Civil or criminal proceedings for serious fraud?
Where loss has already been sustained however, regulators are showing a determination to pursue and prosecute those responsible, with sentences reflecting the criminal courts’ view of the seriousness of these offences. A recent case development shows that where scammers have been successfully prosecuted, The Pension Regulator (TPR) will also make use of its power to seek post-conviction orders such as confiscation orders to further deter criminal behaviour in this sphere.
Accountant Roger William Bessent, after receiving the first immediate custodial sentence arising from a prosecution brought by TPR last March, has now been ordered to pay back over a quarter of a million pounds following his conviction for defrauding a pension scheme.
Mr Bessent was a trustee and administrator of Focusplay Retirement Benefit Scheme (FRBS), from which he transferred money into businesses he part-owned and which were run by him, his family and his client.
The Insolvency Service and TPR both investigated and then prosecuted Mr Bessent, which resulted in his guilty pleas to multiple counts of fraud, making prohibited employer–related investments (ERI) and acting as a director while disqualified. He was sentenced on 29 March 2019 to 39 months in custody.
On 28 October 2020 Mr Bessent was ordered to repay £274,733 in three months and to hand over the full balance of his cash accounts (amounting to just under £10,000) within a week. If he fails to meet the three month deadline this will result in a 30 month extension of his sentence and the amount owed will increase with interest. The majority of the award will be payable to the FRBS with the remainder going to the Home Office as part of their Asset Recovery Incentivisation Scheme (ARIS).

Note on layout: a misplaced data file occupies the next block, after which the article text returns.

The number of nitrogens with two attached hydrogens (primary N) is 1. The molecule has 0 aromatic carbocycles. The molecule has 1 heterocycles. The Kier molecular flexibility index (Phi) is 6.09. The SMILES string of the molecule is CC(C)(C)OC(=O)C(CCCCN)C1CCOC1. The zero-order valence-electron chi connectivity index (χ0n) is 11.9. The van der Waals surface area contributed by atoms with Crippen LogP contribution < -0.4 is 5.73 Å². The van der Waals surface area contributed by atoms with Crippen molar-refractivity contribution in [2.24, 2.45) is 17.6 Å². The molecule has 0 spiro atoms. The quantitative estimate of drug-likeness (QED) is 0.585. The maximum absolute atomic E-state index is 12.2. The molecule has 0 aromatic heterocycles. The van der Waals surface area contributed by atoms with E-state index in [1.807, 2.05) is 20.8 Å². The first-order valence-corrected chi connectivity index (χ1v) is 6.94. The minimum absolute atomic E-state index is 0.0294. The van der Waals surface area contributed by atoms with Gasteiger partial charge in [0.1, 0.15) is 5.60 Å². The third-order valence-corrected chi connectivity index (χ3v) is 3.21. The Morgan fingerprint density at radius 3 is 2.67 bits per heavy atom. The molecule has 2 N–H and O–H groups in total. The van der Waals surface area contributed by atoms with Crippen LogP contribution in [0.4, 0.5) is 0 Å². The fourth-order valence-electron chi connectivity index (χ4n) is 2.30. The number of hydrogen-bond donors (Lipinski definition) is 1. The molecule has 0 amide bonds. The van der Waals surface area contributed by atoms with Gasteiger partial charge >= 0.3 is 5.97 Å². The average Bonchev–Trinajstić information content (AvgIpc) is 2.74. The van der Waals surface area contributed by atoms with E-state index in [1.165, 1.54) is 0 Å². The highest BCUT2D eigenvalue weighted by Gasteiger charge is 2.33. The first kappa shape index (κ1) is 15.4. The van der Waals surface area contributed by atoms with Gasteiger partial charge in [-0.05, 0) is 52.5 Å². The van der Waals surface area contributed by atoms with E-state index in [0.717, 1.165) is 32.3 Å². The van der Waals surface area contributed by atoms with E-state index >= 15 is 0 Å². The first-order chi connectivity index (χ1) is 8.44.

TPR regulates work-based pension schemes in the UK and brings proceedings in order to protect members’ benefits and promote the good administration of work-based pension schemes.
Over the last few years the government has been considering introducing major changes to the way pension schemes are run. TPR currently has a range of regulatory and enforcement actions at their disposal including:
The Pension Schemes Bill 2019-21 was introduced to Parliament in January 2020 setting out extended powers for TPR to tackle pension fraud. The proposals include new criminal offences and non-criminal sanctions with the limit on financial penalties being increased to £1 million.
The threat of a pension fraud enforcement action can cause concern where an investigation may be imminent or underway, or where assets have been seized, restrained or frozen by the civil or criminal courts. Our team is highly experienced in providing strategic and tactical advice to individuals and corporations in respect of proceeds of crime matters in relation to such matters.
For further information on the issues raised in this blog post, please contact a member of our criminal litigation team.
Anna Holmes is an Associate in our Criminal Litigation team. She is an experienced criminal law practitioner who has represented clients in respect of a wide range of offences and has extensive experience in dealing with vulnerable clients.
Rosie Gibson is a trainee solicitor currently in the Criminal Litigation team. She joined Kingsley Napley in 2016 as a paralegal in the Regulatory department. She subsequently worked in the Criminal Litigation department before starting as a trainee in September 2019.
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